The insurance market has underwritten policies of at least this amount on the merchant bank and its affiliates. Other policies, not yet reported to Lloyd's officials, could take the total even higher.
The re-insurance market could be exposed to claims underwritten elsewhere and law suits aimed at Barings' accountants and solicitors may also have to be paid out.
Two syndicates in particular have been identified as taking a leading role in underwriting Barings, which crashed three weeks ago with losses now estimated at close to £1bn.
Lloyd's syndicate 1007, managed by Spreckley Villiers Burnhope & Co, took the lead in underwriting a £100m bankers' blanket bond and a professional indemnity policy of the same magnitude for Barings plc, the group's holding company.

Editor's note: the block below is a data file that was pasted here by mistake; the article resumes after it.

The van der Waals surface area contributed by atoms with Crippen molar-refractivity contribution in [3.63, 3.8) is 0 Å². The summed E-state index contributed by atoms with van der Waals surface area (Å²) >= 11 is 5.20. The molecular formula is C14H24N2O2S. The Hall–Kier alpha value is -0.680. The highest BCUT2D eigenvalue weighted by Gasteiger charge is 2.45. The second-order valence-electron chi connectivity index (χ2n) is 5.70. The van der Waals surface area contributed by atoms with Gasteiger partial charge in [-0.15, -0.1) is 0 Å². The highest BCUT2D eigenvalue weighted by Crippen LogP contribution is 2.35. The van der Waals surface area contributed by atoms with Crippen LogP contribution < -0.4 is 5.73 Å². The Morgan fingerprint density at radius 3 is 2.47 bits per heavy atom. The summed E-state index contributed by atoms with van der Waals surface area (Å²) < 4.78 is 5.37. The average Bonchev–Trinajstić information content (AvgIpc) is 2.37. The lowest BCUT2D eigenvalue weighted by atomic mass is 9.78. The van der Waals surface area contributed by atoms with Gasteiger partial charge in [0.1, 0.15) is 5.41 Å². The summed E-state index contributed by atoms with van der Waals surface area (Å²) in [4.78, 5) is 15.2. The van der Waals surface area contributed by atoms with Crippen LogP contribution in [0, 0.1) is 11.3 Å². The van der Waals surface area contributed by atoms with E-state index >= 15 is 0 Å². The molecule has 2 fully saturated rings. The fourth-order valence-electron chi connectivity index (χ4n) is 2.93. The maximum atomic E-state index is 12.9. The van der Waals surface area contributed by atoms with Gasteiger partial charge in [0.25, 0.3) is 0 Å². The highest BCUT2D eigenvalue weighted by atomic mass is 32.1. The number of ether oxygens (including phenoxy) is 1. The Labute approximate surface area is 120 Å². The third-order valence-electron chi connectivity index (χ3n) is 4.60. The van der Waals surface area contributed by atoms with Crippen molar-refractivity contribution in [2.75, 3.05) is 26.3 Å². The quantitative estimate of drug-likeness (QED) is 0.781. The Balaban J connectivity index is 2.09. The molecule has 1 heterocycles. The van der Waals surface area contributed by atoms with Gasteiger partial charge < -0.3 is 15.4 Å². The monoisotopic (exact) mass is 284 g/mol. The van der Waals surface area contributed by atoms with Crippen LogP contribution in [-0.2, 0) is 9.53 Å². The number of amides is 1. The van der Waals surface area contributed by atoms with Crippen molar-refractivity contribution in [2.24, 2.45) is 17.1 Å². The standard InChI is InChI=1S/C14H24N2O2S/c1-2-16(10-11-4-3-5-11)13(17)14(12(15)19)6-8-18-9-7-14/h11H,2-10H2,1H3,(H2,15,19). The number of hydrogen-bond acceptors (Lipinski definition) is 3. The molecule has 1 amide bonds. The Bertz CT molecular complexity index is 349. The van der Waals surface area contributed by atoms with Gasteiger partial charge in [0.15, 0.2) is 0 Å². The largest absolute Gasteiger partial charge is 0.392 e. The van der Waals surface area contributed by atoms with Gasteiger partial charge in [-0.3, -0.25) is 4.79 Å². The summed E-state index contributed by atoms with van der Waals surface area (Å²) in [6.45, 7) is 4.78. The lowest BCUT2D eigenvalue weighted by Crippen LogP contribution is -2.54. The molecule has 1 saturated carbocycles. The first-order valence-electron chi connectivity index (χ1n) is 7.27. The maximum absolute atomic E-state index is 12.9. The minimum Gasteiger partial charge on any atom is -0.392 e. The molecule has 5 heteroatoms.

Syndicate 839, managed by Tower Managing Agents, is thought to have led much of the £30m package covering Baring Securities. It also had a small stake in the Barings plc policies.
The other two operating subsidiaries, Baring Asset Management and Baring Brothers & Co, are thought to have blanket, professional indemnity and directors' and officers' liability coverage.
Lloyd's insists that the worst-case scenario would be a loss of £100m as many of the policies are believed to overlap. Sources at Lloyd's said it is being treated as a single loss rather than the type of widespread catastrophe that hammered Lloyd's previously. However, a spokesman admitted that underwriters have not yet traced all the policies.
One of the questions hanging over the situation is whether ING, the Dutch bank that bought Barings for £1, will accept all the British institution's liabilities.
If not, the big factor will be the fate of Nick Leeson, the 28-year-old trader blamed for ruining the bank. Many of the policies are expected to pay out only if criminal intent can be proven.